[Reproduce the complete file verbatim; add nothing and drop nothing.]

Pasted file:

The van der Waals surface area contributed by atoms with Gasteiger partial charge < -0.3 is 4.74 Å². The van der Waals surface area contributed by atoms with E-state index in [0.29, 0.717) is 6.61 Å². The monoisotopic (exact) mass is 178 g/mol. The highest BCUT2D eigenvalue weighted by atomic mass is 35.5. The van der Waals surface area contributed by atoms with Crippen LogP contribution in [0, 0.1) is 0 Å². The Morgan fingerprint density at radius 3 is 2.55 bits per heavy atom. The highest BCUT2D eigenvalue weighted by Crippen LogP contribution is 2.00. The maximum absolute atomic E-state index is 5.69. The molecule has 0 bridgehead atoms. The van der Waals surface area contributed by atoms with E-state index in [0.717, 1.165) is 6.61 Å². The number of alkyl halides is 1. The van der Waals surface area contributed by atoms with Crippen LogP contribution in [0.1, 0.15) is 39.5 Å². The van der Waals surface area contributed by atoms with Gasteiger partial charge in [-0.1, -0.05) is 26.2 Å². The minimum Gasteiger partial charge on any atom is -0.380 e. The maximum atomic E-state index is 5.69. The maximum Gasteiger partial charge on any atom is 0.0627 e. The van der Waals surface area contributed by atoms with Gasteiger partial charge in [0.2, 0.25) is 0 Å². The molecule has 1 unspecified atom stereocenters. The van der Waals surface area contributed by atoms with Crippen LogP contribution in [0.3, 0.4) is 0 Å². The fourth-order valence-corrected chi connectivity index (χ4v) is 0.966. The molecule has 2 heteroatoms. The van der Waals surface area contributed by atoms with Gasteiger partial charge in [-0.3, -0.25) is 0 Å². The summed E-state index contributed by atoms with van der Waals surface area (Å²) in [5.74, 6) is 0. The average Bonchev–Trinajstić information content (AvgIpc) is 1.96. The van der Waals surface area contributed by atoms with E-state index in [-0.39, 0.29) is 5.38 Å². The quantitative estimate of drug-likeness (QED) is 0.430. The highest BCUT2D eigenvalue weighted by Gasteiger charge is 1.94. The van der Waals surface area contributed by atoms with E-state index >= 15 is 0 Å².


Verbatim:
The van der Waals surface area contributed by atoms with Gasteiger partial charge < -0.3 is 4.74 Å². The van der Waals surface area contributed by atoms with E-state index in [0.29, 0.717) is 6.61 Å². The monoisotopic (exact) mass is 178 g/mol. The highest BCUT2D eigenvalue weighted by atomic mass is 35.5. The van der Waals surface area contributed by atoms with Crippen LogP contribution in [0, 0.1) is 0 Å². The Morgan fingerprint density at radius 3 is 2.55 bits per heavy atom. The highest BCUT2D eigenvalue weighted by Crippen LogP contribution is 2.00. The maximum absolute atomic E-state index is 5.69. The molecule has 0 bridgehead atoms. The van der Waals surface area contributed by atoms with E-state index in [0.717, 1.165) is 6.61 Å². The number of alkyl halides is 1. The van der Waals surface area contributed by atoms with Crippen LogP contribution in [0.1, 0.15) is 39.5 Å². The van der Waals surface area contributed by atoms with Gasteiger partial charge in [-0.1, -0.05) is 26.2 Å². The minimum Gasteiger partial charge on any atom is -0.380 e. The maximum atomic E-state index is 5.69. The maximum Gasteiger partial charge on any atom is 0.0627 e. The van der Waals surface area contributed by atoms with Gasteiger partial charge in [0.2, 0.25) is 0 Å². The molecule has 1 unspecified atom stereocenters. The van der Waals surface area contributed by atoms with Crippen LogP contribution in [0.3, 0.4) is 0 Å². The fourth-order valence-corrected chi connectivity index (χ4v) is 0.966. The molecule has 2 heteroatoms. The van der Waals surface area contributed by atoms with Gasteiger partial charge in [-0.3, -0.25) is 0 Å². The summed E-state index contributed by atoms with van der Waals surface area (Å²) in [5.74, 6) is 0. The average Bonchev–Trinajstić information content (AvgIpc) is 1.96. The van der Waals surface area contributed by atoms with E-state index in [-0.39, 0.29) is 5.38 Å². The quantitative estimate of drug-likeness (QED) is 0.430. The highest BCUT2D eigenvalue weighted by Gasteiger charge is 1.94. The van der Waals surface area contributed by atoms with E-state index >= 15 is 0 Å².